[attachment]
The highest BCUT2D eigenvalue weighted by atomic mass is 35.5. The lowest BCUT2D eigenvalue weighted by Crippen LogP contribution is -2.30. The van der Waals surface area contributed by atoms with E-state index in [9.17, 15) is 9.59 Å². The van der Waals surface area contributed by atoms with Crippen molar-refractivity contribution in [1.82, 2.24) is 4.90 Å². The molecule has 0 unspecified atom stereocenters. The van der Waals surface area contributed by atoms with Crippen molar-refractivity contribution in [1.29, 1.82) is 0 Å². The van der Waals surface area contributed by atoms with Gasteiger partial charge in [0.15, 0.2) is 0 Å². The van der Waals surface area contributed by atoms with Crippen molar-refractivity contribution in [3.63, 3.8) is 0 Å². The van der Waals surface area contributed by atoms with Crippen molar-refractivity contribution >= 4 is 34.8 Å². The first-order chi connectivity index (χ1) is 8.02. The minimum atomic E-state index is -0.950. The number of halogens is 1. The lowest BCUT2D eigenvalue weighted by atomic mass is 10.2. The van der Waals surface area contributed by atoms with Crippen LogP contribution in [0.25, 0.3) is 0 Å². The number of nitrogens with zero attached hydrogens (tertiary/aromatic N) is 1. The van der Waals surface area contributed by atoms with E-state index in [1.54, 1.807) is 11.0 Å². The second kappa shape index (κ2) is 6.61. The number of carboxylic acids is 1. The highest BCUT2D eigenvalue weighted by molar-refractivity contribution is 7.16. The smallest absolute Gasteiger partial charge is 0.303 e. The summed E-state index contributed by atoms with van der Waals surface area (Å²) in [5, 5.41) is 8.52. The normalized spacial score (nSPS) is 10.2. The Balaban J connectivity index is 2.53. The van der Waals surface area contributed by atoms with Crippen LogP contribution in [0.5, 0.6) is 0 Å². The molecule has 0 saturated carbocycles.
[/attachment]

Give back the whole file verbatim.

The highest BCUT2D eigenvalue weighted by atomic mass is 35.5. The lowest BCUT2D eigenvalue weighted by Crippen LogP contribution is -2.30. The van der Waals surface area contributed by atoms with E-state index in [9.17, 15) is 9.59 Å². The van der Waals surface area contributed by atoms with Crippen molar-refractivity contribution in [1.82, 2.24) is 4.90 Å². The molecule has 0 unspecified atom stereocenters. The van der Waals surface area contributed by atoms with Crippen molar-refractivity contribution in [1.29, 1.82) is 0 Å². The van der Waals surface area contributed by atoms with Gasteiger partial charge in [0.15, 0.2) is 0 Å². The van der Waals surface area contributed by atoms with Crippen molar-refractivity contribution in [3.63, 3.8) is 0 Å². The van der Waals surface area contributed by atoms with Crippen molar-refractivity contribution >= 4 is 34.8 Å². The first-order chi connectivity index (χ1) is 8.02. The minimum atomic E-state index is -0.950. The number of halogens is 1. The lowest BCUT2D eigenvalue weighted by atomic mass is 10.2. The van der Waals surface area contributed by atoms with Crippen LogP contribution in [0.25, 0.3) is 0 Å². The number of nitrogens with zero attached hydrogens (tertiary/aromatic N) is 1. The van der Waals surface area contributed by atoms with E-state index in [1.54, 1.807) is 11.0 Å². The second kappa shape index (κ2) is 6.61. The number of carboxylic acids is 1. The highest BCUT2D eigenvalue weighted by molar-refractivity contribution is 7.16. The smallest absolute Gasteiger partial charge is 0.303 e. The summed E-state index contributed by atoms with van der Waals surface area (Å²) in [5, 5.41) is 8.52. The normalized spacial score (nSPS) is 10.2. The Balaban J connectivity index is 2.53. The van der Waals surface area contributed by atoms with Crippen LogP contribution in [0.5, 0.6) is 0 Å². The molecule has 0 saturated carbocycles.